Ballots cast by 1,040 Richland County voters were not counted in last November’s election — another voting mishap in the state’s capital county. While the missing ballots did not affect the outcome of any races and accounted for less than 1 percent of the 142,805 votes cast in the county, the failure to count all votes damages public trust, experts said. “It’s sends a very bad message that people cast a vote, and it might not matter,” Duncan Buell, a University of South Carolina professor who researches voting machines, said Thursday. “This is a big deal.” Richland County missed 832 in-person absentee votes from two voting machines that malfunctioned and 208 votes from two machines at two precincts that were closed incorrectly, Richland County Elections Director Rokey Suleman said.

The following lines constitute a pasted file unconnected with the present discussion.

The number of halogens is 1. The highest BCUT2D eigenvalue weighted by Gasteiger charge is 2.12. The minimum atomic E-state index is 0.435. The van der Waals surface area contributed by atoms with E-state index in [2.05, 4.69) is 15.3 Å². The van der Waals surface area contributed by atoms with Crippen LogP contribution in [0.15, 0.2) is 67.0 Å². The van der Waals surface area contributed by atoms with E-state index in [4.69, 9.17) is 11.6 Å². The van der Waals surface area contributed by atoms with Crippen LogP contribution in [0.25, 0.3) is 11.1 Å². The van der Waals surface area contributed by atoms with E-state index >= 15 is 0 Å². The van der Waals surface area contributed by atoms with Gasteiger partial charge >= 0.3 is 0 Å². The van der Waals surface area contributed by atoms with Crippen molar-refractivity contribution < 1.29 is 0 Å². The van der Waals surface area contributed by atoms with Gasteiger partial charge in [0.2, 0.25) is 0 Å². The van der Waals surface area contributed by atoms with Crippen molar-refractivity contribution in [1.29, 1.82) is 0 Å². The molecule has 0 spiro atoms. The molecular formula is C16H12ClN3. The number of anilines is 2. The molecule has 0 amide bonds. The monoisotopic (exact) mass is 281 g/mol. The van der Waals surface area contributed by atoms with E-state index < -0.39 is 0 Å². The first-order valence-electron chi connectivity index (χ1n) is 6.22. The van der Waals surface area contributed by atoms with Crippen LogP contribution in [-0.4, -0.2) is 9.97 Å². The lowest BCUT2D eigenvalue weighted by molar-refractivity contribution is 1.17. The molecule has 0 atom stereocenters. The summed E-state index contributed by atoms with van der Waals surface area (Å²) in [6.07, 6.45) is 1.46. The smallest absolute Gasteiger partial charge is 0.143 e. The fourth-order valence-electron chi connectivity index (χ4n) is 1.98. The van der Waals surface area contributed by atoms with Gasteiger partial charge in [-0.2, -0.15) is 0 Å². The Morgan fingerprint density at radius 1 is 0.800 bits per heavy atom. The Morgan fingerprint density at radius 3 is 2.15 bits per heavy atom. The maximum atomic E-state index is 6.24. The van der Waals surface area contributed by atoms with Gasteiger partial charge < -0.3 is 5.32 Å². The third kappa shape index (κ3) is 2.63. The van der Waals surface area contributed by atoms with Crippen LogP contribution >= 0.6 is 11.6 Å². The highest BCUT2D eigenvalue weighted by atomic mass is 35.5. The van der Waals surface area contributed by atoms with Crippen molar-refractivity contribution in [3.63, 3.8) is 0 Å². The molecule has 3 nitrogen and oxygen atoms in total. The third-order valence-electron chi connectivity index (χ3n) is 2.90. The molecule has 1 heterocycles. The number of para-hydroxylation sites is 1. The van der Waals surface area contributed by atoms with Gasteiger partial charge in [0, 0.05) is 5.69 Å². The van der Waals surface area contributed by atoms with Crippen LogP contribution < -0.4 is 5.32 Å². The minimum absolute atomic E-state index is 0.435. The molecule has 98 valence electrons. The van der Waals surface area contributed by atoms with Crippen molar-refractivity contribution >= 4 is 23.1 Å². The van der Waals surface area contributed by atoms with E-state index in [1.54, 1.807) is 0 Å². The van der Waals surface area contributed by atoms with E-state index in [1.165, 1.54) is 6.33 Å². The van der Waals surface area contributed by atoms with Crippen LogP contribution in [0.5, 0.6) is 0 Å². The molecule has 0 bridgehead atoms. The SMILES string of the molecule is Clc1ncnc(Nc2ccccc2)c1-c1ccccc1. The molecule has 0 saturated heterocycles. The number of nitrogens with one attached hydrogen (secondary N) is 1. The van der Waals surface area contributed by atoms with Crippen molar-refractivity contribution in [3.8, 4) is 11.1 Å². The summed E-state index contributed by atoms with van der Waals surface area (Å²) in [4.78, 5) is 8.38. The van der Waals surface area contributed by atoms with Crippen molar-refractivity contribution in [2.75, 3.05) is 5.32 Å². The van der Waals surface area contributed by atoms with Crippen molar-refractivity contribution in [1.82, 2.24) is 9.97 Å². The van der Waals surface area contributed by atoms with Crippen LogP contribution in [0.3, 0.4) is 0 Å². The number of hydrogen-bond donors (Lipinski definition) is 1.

County election officials thought tallies from all four machines were included in totals sent to the state, he said.
Suleman said the county’s vote-counting process is unacceptable and being changed. “We are very troubled about what happened,” he said. “We’re not going to allow this to happen again.”
Another county failed to count all votes in November. Bamberg County missed 402 absentee votes because of human error, state Election Commission spokesman Chris Whitmire said. The missing Bamberg ballots did not change the outcome of any election, he said.